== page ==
editor’s note



Fence is a miracle, and by saying this I gesture toward the precipitous chances of such a venture taking hold—in the literary community, in the public imagination, or even much less in the lanky and laconic world of volunteer production. By anyone’s standards (“anyone” being someone who cares to think about independent publishing and its varied and concurrent unlikelinesses), Fence has achieved an uncanny and significant success. 

How do we measure success? I thought it might be useful to tell you something of our various barometers. 

We measure success by the quality of the submissions we receive—approximately 50 of poetry per week and about half that of fiction. My personal delight, as the one who most literally receives the mail, is in the spread of its origins: postmarks from Stillwater, OK; Jackson, TN; Olympia, WA; not to mention Tokyo and Turkey and more truly foreign parts. Other delights include the obvious: unsolicited work from one we would have solicited; excellent work from one we’ve never heard of; the spread not just of origin but of interest and voice and antecedent; kind words from readers at all points upon whom Fence has made a favorable impression. 

We measure success internally, by the strength of our editorial congeniality and by the continuing adventurousness of our project. 

We also measure success by circulation. In its first year, Fence had a subscriber base of approximately 150. It is now at 1,600. Five hundred copies are distributed to newsstands and bookstores by Bernhard DeBoer, Inc., of Nutley, NJ. Another 530 or so are distributed by Ingram Periodicals, of LaVergne, TN, and Chico, CA. Another 100 or so are reposited for wholesale at Small Press Distribution, in San Francisco (this is where you must go if you are seeking a back issue of Fencewww.spdbooks.org). 

We measure success by the achievement of our goal of accessibility, both literal and figurative. We aim to make the material of Fence as widely available as we can, even to the extent of putting a disturbing bar code on the front cover because Ingram Periodicals demands it; even to the extent of keeping Fence in the demoralizing chain bookstores because so many readers frequent them. I personally find a great deal of beauty in the unknown reader, and while the concept of accessibility has become attached to a consternated set of debates concerning a perceived clash between the goals of community-based publishing and the admittedly market-aware/market-wary precepts of Fence and other “glossy” literary journals, we continue to find a great deal of value in examining and employing it. We open ourselves as editors to the values of many different kinds of writing, and in so doing we make a range of work available to a range of readers.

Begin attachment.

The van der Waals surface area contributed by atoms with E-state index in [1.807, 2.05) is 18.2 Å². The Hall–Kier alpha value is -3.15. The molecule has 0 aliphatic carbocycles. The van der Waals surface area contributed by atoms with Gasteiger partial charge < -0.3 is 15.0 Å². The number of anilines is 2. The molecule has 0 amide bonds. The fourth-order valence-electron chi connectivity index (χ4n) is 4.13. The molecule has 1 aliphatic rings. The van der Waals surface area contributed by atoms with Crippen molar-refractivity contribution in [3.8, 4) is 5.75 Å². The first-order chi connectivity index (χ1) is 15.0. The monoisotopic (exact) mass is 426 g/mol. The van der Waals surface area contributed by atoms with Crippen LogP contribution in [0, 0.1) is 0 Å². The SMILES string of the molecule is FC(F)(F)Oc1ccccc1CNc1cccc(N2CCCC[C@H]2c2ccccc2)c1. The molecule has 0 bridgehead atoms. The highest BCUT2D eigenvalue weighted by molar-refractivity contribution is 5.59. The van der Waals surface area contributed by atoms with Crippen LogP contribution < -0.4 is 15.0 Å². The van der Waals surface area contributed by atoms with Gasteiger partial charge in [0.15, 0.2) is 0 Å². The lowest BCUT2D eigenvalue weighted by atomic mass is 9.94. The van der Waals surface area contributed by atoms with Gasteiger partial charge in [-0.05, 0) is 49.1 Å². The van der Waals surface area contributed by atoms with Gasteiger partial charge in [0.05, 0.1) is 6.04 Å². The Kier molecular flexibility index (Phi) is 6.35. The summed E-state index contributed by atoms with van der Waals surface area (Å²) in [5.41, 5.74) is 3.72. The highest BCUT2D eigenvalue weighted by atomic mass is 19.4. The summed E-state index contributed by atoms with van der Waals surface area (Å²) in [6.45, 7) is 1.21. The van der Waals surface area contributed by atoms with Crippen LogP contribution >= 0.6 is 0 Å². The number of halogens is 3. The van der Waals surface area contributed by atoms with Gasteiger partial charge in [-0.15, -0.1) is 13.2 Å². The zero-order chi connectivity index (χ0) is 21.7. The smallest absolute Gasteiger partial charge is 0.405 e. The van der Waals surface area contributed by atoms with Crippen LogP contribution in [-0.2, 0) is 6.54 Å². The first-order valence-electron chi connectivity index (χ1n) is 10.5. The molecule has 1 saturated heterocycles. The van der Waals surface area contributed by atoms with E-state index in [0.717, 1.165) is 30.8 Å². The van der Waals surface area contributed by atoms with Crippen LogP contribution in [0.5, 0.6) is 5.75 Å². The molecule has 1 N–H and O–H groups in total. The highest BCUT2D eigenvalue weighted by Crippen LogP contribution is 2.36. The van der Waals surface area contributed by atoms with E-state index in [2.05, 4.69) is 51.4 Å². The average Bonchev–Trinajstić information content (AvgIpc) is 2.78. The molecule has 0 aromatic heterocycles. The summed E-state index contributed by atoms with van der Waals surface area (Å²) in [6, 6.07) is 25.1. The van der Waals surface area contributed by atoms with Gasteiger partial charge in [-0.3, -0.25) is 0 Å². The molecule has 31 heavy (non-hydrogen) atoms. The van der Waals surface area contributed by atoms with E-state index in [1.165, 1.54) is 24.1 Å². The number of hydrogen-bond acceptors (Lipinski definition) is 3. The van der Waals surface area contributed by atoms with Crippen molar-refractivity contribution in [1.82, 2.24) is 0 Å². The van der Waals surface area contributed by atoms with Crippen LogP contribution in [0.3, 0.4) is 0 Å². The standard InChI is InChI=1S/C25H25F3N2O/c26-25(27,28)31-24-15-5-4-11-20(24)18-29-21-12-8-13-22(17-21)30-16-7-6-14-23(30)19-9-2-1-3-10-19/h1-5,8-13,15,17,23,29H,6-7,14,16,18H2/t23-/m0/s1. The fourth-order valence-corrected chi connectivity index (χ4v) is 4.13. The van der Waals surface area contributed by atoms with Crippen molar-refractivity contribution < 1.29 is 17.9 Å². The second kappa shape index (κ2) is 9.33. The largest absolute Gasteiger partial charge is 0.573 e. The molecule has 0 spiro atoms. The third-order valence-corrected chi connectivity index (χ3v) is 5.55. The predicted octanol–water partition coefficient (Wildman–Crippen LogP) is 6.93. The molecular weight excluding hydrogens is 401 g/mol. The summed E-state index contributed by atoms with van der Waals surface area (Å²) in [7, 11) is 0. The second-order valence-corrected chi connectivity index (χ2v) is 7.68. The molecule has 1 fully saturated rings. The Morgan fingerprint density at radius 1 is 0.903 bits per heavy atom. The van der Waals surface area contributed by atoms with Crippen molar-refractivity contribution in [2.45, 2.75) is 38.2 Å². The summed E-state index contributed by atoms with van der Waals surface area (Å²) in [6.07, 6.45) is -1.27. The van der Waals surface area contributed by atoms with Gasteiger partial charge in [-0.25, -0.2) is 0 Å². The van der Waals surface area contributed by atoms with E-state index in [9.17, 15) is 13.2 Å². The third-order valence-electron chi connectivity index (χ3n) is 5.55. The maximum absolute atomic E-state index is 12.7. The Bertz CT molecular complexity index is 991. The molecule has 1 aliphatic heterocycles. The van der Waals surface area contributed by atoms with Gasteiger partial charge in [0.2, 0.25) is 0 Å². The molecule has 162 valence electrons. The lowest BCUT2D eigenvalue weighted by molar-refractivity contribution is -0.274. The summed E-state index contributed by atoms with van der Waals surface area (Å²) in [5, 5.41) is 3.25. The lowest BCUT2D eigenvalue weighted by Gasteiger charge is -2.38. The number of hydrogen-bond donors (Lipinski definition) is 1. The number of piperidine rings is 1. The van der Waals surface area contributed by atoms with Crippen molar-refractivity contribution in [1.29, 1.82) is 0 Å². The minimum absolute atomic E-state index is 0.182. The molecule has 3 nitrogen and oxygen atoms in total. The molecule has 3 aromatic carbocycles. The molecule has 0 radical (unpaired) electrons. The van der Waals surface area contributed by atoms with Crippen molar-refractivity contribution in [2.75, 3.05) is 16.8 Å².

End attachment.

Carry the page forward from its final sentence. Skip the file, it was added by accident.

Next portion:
Having come this far with me, I hope you will go a little farther: down the rabbit hole of periodicals distribution. When one is engaged in making a product that will never make a profit (most poetry, and all literary journals), one is lurking within a system that is inherently hostile, and which promises to reject one, rather like a host body rejecting an unexpected transfusion of blood. This system must be navigated. 

In 1998 I visited the offices of the national periodicals manager of Barnes & Noble and discussed with him the problem of “onsale” dates. At that time the chains did not make a distinction, in their returns policies, between literary journals—be they biannual, quarterly, or monthly—and any other periodical, meaning that any journal, from Sewanee Review to Granta, could be returned after a week on the stand, if whichever employee was in charge didn’t see swift sales. Obviously, for a journal that comes out only twice a year, this is a poisonous condition, one which has now been at least partially ameliorated: Literary journals have since been created as a special category, and biannual journals, for instance, now have an onsale period of ninety days, rather than seven. 

Another mysterious pain I have taken in the publishing of Fence is to insist that Ingram send me, every other week, something called an Account Order Regulation Report. It took me months to ferret out from my account executive the existence of this precious document, which shows exactly how many copies are being sent where, and how many are returned, and which can be requested for any periodical by its publisher. Thus can the publisher make informed decisions about which store might get more copies, which store less, etc.; thus can the rather shamefully inflated draws that huge companies like Ingram don’t even blink at (“Volume! Volume!” they cry) be reduced to more realistic, less bankrupting ones. 

Now here’s a fact, amid all this fervor: Of 1,000 copies of each issue of Fence distributed to bookstores both chain and independent around the country, approximately 450 copies languish unsold—though probably not unread—and are “returned”—covers ripped off, content discarded. By the reckoning of distributors and booksellers, these are not bad figures, but by my reckoning this comes dangerously close to half of our draw. While we are glad to make Fence as accessible as possible, and therefore glad to be represented in all kinds of bookstores, we do not relish the role of tiny pawn in the massive game of waste. So if you’ve come this far with me, I hope you will go even a little farther: 

Buy this journal. If you’re standing in a shop reading it, march it right up to the counter and then take it home. If this copy belongs to you already: Thank you, and good night.